5. Wanderlust. Love to keep moving; live by their talents, skills, ingenuity, and wits.

"We [the ‘South Side Boys’] used to sleep in out in the backyard in tents. But as soon as our folks were in bed, we were up and out of the tents, running the streets all night. We stayed out until two or three in the morning, and we were only in sixth grade" (p. 48).

"A lot of the South Side Guys ended up going into the military, oddly enough" (p. 51).

"My dream of retirement is to sell everything I own, go to one of the Hawaiian Islands, buy a little cottage on the beach, and become the surf bum I pretended to be all those years" (p. 191).

6. Wild oats. History of childhood and adolescent mischief and hell-raising.

"You sowed your wild oats, and it was generally considered harmless. We packed a lot of fun in those years [of boyhood in Minneapolis]" (p. 55).

"We [the ‘South Side Boys’] started out that way, being pretty wild kids. We’ve never grown up. We still misbehave when we get together" (p. 49).

"We [the ‘South Side Boys’] weren’t juvenile delinquents; I wouldn’t put it that way. We just had a streak of mischief in us" (p. 49).

7. True grit. Courageous, physically bold, and tough.

"I had my own copy of True Grit sent out [to the Predator film set] -- that great John Wayne classic that’s one of my all-time favorites" (p. 128).

"We were all tough. We never backed down from anybody. We weren’t above defending our turf when we had to. . . . Nobody carried guns and knives in those days. . . . If you had a problem to settle, you settled it with skin. // Of course, we did what we could to make sure that when it came down to skin, we could make an impression. In shop class we made what were called ‘fist-loads,’ on the sly [from tubular steel welding rods]. We took it home and cut it into four-inch lengths that fit inside our fists" (p. 50).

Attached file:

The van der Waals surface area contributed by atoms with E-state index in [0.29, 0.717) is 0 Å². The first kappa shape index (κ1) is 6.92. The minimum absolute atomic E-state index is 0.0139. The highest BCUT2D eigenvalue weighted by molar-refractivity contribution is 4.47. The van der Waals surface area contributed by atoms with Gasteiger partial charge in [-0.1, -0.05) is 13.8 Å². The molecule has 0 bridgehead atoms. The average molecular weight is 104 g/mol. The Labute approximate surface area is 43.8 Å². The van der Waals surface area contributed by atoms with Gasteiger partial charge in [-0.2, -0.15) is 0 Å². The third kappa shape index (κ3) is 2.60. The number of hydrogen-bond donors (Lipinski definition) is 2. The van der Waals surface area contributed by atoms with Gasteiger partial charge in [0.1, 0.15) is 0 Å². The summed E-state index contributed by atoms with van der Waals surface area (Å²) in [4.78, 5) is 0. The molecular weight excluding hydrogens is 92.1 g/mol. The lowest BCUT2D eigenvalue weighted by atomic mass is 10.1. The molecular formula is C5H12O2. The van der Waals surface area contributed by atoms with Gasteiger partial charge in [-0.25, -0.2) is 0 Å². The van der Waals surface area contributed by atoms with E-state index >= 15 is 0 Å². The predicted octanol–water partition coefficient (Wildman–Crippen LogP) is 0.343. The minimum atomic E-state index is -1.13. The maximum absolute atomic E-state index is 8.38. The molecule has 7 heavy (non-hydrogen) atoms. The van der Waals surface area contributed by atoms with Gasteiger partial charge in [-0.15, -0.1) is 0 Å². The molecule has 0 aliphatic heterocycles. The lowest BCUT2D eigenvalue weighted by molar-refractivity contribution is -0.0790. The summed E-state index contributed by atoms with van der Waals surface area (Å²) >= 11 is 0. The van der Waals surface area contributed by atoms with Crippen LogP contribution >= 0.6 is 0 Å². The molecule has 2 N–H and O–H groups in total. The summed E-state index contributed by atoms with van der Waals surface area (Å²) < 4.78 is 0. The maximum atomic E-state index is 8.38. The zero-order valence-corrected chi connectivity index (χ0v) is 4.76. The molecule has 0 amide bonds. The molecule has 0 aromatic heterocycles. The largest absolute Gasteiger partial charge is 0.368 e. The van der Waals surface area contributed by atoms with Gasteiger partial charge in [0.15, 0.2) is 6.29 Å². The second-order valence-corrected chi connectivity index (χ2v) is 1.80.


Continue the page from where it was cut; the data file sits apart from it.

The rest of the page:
"I always strove to do my best. So it was a challenge [to join the Navy SEALs]. Irresistible" (p. 62).

"I had another reason for wanting to join the SEALs: I had a dreadful fear of heights that I wanted to conquer. . . . To this day, when I have fears, I always go out to conquer them" (p. 62).

8. No regrets. Live in the present; do not feel guilty about the past or anxious about the future.

". . . I’m thankful for the South Side Boys. They would never let me get too far out of line. . . . I have them to thank for giving me such a solid base to push off into life from" (p. 53).

    Summing up his core personal values, Ventura himself, in an inference-rich 38-word paragraph invokes six of Oldham and Morris’s (1995) eight criteria for the adventurous personality style: "I believe in simplicity, hard work, and independence [#3]. I love a challenge [#2]. I love living life to the fullest [#5, #6]. I’ve worked hard for everything I’ve achieved [#7]. I’ve taken risks along the way [#2], and I have very few regrets [#8]" (p. 38).

    Theodore Millon, professor of psychology at the University of Miami and Harvard Medical School, and director of the Institute for Advanced Studies in Personology and Psychopathology -- arguably the preeminent contemporary authority on personality theory and disorders of personality -- describes an antisocial-histrionic composite personality pattern, which he labels "the risk-taking antisocial" (see Millon, 1996, p. 452; Millon & Davis, 1998, p. 164). Millon (1994) also describes a normal, adaptive variant of antisocial personality disorder. These individuals tend to "flout tradition" and "act in a notably autonomous fashion, are not social-minded, and are not inclined to adhere to conventional standards, cultural mores, and organizational regulations" (p. 32). In a nutshell, this "dissenting" style includes